Many new-ish restaurants in the Twin Cities are almost a "go-to" home-away-from-home restaurant. But immediately bringing together value, service, comfort, consistency, and dependability is not easy – and it's not always a restaurant's goal.
High prices or fussy service can overshadow the tightest food concepts and the most-gorgeous rooms. Working out these kinks to turn just another place into a regular destination can take years, if not decades.
Few restaurants come out of the gates blazing, destined to become a place for the ages. (A place like DeGidio's in St. Paul, even.) When it happens, the owners have their hearts in the right place. That is: beating strongly for you, the regular guest.
Here are four places in Minneapolis – and one in St. Paul – ready for your repeat visits.
Dumpling (Howe/Hiawatha, Minneapolis)
Dumpling owners Bunbob Chhun and James Munson recently put down Chinese-American roots where some were already planted. The spot replaced Ming’s Palace, a Chinese takeout and buffet institution that fueled Southeast Minneapolis 20 years. The food is something satisfyingly authentic, fueled by days and nights of fantasy and a ridiculous amount of hard work.
Bringing together designer decor, handmade sweet-and sour-chicken, low-proof cocktails, and on-site owners, this unpretentious neighborhood stop is the Chinese restaurant of your regular takeout dreams.
Moroccan Flavors (Phillips, Minneapolis)
Hassan Ziadi can run a Moroccan grab-and-go counter like the finest hotel kitchen in Marrakesh. That's where this white-coated chef used to work, over a career of cooking all over the world. But he had an American dream, and it plays itself out, day by day at Midtown Global Market. Choose a tagine (go to the chef’s table and get the ceramic beauties presented before you, fine-dining style) with rivulets of moisture raining down on the fork-tender meat.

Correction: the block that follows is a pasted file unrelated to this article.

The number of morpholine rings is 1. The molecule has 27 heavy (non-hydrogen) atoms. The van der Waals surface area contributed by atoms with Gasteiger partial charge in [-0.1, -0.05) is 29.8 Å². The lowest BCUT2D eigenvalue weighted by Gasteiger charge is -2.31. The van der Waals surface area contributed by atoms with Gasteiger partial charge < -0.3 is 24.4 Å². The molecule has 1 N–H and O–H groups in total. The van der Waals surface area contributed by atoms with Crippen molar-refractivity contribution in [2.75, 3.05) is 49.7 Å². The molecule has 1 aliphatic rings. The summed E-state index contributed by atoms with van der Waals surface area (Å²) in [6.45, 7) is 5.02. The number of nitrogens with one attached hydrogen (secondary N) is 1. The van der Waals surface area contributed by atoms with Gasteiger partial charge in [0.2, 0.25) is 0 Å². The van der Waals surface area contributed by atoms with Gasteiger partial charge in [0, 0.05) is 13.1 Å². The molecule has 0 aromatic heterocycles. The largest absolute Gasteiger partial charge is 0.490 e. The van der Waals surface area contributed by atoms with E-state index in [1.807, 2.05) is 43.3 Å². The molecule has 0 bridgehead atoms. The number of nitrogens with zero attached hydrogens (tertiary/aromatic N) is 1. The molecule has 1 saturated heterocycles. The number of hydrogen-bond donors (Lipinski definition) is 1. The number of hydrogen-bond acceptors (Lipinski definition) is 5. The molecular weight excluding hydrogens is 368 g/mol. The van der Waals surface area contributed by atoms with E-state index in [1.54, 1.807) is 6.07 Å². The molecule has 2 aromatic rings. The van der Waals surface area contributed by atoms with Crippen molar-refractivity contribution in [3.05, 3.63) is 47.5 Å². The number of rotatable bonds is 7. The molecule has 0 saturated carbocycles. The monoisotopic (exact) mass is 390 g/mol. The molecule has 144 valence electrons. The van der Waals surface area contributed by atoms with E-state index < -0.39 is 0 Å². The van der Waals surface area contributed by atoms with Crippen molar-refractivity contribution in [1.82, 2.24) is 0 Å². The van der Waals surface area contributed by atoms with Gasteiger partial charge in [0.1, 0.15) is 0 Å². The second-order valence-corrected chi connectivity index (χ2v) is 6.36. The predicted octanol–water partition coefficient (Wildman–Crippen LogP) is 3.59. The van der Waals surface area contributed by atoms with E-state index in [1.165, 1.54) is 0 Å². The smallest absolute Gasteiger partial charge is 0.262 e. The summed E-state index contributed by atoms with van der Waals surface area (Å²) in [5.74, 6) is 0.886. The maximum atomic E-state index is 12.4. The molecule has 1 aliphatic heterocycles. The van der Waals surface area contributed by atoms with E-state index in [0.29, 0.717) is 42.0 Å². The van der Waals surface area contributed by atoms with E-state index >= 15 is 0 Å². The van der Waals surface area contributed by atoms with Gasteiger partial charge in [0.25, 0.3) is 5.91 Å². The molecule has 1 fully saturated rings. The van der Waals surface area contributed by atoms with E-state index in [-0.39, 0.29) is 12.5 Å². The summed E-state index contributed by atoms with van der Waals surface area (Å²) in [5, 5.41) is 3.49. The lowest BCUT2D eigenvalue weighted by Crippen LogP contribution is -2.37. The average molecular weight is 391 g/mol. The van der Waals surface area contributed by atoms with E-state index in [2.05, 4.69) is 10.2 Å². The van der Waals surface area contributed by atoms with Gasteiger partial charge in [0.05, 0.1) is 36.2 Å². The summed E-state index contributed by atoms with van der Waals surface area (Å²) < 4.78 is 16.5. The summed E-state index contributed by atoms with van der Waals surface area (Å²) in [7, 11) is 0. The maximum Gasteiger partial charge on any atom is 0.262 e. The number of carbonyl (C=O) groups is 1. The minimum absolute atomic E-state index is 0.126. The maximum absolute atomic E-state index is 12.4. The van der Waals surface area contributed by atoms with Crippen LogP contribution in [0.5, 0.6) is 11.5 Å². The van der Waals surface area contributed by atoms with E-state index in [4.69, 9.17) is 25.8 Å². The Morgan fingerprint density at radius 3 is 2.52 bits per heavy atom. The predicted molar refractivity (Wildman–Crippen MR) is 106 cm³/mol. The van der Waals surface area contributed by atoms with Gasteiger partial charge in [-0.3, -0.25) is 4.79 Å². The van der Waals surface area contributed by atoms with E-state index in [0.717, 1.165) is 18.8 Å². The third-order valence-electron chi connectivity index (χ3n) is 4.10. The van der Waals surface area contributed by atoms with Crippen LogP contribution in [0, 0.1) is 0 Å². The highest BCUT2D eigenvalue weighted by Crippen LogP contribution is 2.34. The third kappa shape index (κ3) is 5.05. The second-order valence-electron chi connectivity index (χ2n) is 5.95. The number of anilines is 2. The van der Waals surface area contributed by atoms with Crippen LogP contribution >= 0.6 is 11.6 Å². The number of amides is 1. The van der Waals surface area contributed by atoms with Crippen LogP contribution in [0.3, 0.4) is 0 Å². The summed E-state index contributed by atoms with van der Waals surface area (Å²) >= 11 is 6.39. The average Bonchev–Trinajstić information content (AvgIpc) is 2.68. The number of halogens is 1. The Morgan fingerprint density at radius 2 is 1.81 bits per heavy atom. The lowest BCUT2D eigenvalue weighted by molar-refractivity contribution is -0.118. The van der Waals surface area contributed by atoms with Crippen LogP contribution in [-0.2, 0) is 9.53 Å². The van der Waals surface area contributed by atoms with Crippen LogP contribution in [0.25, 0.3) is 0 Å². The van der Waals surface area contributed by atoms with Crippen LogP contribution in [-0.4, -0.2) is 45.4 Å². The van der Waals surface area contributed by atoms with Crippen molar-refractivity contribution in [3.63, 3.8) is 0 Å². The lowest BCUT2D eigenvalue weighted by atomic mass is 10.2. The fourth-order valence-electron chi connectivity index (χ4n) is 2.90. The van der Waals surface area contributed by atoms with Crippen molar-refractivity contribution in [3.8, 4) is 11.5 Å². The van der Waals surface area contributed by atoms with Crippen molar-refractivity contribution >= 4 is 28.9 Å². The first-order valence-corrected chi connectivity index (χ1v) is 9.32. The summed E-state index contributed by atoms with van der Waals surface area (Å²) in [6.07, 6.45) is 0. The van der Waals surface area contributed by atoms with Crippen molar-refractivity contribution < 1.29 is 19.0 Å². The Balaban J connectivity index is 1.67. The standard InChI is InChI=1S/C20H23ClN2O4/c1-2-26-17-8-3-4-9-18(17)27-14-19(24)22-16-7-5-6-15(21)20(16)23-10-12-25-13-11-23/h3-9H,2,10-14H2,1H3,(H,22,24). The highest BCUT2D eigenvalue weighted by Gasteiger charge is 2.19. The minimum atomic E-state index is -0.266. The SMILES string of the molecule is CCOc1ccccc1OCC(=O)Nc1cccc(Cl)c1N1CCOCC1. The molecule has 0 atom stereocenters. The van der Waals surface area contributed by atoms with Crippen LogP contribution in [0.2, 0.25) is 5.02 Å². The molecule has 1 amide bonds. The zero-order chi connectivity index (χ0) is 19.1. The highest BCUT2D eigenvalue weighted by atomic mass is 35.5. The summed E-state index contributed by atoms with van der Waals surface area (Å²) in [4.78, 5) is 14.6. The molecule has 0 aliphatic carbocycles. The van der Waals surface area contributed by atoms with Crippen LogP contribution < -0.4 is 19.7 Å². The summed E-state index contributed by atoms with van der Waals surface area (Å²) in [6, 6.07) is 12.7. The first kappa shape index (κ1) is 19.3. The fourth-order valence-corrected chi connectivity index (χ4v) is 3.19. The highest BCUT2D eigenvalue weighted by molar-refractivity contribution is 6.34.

Or, a try a rainbow of vegan veggies, each enhanced by advanced culinary know-how: preserved lemon, rose water, smoke. You won’t dine better on the reg for a few bucks anywhere, even on tacos.
PinkU Japanese (Northeast, Minneapolis)
PinkU democratizes sushi – no longer confining Japanese food to fine dining (or the grocery store case). It strikes a happy, affordable medium where sushi is every Tuesday lunch, and sometimes dinner, as well. This impeccably sourced fish is served in portions and iterations that are approachable above all, especially at a few bucks a pop, in a sliver of a space that prides itself on fast-food speeds. Expect spicy tuna tartare on crispy rice, jumbo crispy shrimp with spicy mayo, fatty salmon rolls, and just a few other faves that everyone wants (and returns for).
Pimento Kitchen (Whittier, Minneapolis)
For a few bucks a plate, Jamaican native Tomme Beevas and his brother from another mother Yoni Reinharz serve up jerk chicken, Red Stripe beer, and dancehall king Buju Banton on the speakers. The Nicollet Avenue location of Pimento provides platters of Beevas’ grandma’s recipes (adapted by Reinharz’ brother-in-law chef) like curry goat and braised oxtail. This soul-stirring comfort food lights you up from within, especially after adding some “Kill Dem Wit It” hot sauce.
Truly a family affair, the two men and their spouses and kids hold court with visiting musicians, chefs, cooks, and you – all soon to be regulars, if you’re not already.
Bar Brigade (Mac Groveland, St. Paul)
You'll find Bar Brigade on a quiet sidewalk on a typical St. Paul street beneath a Pabst Blue Ribbon sign simply reading “Brigade.” That modest signage sets the tone for the warm bar within. Order a some warm rolls and salted butter for $4, a glass of inexpensive wine on tap, and then decide if you want a grilled trout or a chicken salad or a grand Fromage platter to share with friends.
Owner Matty O’Reilly and chef J.D. Fratzke – two restaurant industry lifers – say they were inspired by the taverns of France, the kind that everybody frequents in every neighborhood, at all hours of the day, like an extension of home. Fratzke even writes a blog that makes it seem like every layer of phyllo dough in this place feeds a labor of love.